Consider the direction amp companies are going today. Digital amps are really popular, and for a reason. To keep this discussion down to a reasonable length (I could go on and on about this stuff!), I’ll try to give you what I think are benefits and drawbacks to each category of amp – tube, solid state and digital.
First let’s talk tube. The good news for us consumers is that there are more and more amazing amp companies coming out these days. Every year at the NAMM show I walk the floor and I see and hear more and more fantastic amps every year. If you want that warm, rich distortion and bold clean tones, then a tube amp is for you. Well known tube amps include the likes of the Marshall plexi, Marshall JCM 800, Fender Twin, Fender Blackface, Mesa Boogie, Vox AC 30 as well as many boutique amps like Soldano, Bogner, Deizel, and more. Tube amps generate their big rich tones from the heat of the tubes. This makes them slightly more fragile than solid state or digital amps. They also require a little more maintenance, but if you ask me it’s well worth it!
Solid state amps tend to offer sizzling saturated distortions and sharp clean tones. They are a little more physically stable than tube amps since you don’t run the risk of damaging any glass tubes. Dimebag Darrell from Pantera was well known for using solid state amps to get his trademark tone.
Digital Amps. Now that discussion could go on for a long time! I think they rate high on the “bang-for-the-buck” scale. Many of them can “model” or imitate many classic and modern amp tones. You even have many onboard effects to enhance your tone. Many of them offer onboard reverb, delay, phase or flange, and other standard effects. They are great for recording. You can plug direct into a board or interface and you’re done with your set up. No fumbling with trying to find a good mic placement. No need to crank your amp up to 10 just to get a good tone out of it. Of course the purists reject the idea of modeling an amp through digital technology and say that the modeled sounds don’t sound like the real amps. Here’s my angle on this view. I agree. They don’t sound exactly like the amps they are trying to model. But they come pretty close. How close? Say 75%? 80%? Now let’s do a little math. If a digital amp offers 16 or more amps that are modeled and they sound about 75 – 80% like the real thing, they have onboard digital effects and is programmable, that sounds pretty good to me.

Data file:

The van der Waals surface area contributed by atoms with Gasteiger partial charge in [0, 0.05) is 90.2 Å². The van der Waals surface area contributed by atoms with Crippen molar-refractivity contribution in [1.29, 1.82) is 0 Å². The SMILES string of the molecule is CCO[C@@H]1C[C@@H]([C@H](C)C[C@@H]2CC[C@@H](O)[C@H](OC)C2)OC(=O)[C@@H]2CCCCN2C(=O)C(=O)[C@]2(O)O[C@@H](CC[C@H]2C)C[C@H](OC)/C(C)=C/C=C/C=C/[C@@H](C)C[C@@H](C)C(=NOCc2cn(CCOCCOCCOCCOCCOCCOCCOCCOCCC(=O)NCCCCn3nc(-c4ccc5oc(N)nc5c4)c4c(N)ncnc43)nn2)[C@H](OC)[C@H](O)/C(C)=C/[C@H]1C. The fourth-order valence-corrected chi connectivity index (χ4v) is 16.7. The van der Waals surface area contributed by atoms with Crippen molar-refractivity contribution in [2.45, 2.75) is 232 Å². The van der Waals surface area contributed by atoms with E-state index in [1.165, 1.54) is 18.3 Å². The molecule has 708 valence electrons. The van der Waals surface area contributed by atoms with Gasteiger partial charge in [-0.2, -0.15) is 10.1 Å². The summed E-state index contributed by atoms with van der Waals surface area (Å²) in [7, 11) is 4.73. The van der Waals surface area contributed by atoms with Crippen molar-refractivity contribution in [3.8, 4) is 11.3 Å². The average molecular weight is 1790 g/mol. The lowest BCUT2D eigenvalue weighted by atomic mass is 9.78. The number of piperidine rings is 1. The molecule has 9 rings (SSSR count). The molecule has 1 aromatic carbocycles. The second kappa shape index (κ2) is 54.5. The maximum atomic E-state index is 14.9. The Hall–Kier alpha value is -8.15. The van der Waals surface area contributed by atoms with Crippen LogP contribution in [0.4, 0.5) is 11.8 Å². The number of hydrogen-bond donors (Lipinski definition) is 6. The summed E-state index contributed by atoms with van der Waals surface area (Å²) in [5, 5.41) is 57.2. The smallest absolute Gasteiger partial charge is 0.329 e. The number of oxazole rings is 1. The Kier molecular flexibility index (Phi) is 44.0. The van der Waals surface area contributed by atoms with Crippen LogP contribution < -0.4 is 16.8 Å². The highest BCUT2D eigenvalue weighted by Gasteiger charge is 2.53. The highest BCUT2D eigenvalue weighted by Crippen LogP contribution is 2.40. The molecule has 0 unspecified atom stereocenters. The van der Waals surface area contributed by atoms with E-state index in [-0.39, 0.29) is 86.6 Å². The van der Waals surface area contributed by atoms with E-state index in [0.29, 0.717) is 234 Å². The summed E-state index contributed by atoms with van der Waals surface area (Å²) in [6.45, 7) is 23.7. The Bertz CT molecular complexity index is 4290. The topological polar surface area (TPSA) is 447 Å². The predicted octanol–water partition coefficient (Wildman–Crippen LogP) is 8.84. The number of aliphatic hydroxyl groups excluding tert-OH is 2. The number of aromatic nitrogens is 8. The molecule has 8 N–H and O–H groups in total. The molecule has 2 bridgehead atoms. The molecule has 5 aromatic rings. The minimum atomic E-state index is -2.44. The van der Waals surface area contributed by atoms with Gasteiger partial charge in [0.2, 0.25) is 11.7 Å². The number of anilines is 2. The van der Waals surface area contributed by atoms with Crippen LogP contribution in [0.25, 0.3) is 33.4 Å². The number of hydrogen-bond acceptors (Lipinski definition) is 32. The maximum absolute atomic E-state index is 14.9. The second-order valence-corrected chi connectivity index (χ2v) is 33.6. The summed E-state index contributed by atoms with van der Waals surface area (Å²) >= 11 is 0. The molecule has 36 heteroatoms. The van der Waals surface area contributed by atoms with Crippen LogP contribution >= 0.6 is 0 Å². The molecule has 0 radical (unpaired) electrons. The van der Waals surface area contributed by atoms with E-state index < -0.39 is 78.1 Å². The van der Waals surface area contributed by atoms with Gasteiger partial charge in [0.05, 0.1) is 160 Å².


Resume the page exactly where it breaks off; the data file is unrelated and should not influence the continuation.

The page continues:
As for my gear, I love my Line 6 Flextone 2×12 amp. I use it for recording, performing and when working with clients and students. But don’t get me wrong, my main amp is my Bogner Ecstasy 20th Anniversary head. I love my Marshall JCM 800 and wouldn’t trade it or sell it for anything. Some of my friends sold their JCM 800’s when the rack mount pre-amp phase hit. Now they regret that decision. There’s nothing like the sound of a JCM 800 or any other great tube amp for that matter. I also have a Laney HD 100. The Bogner, Marshall and Laney are great rigs, but they are big. When I want variety of sounds and effects in a compact package, I use the Line 6.
It’s a great time that we are in. There are lots of choices, maybe too many! I think that it makes it better for us, the end user. We have many options to choose from. Think of what is most important to you. Is it versatility? Is it pure rich tones? Built in effects? Easy to use when recording? Keep these factors in mind when shopping for a new amp and please, play as many different amps as you can. You’ll be amazed at the sounds that are out there!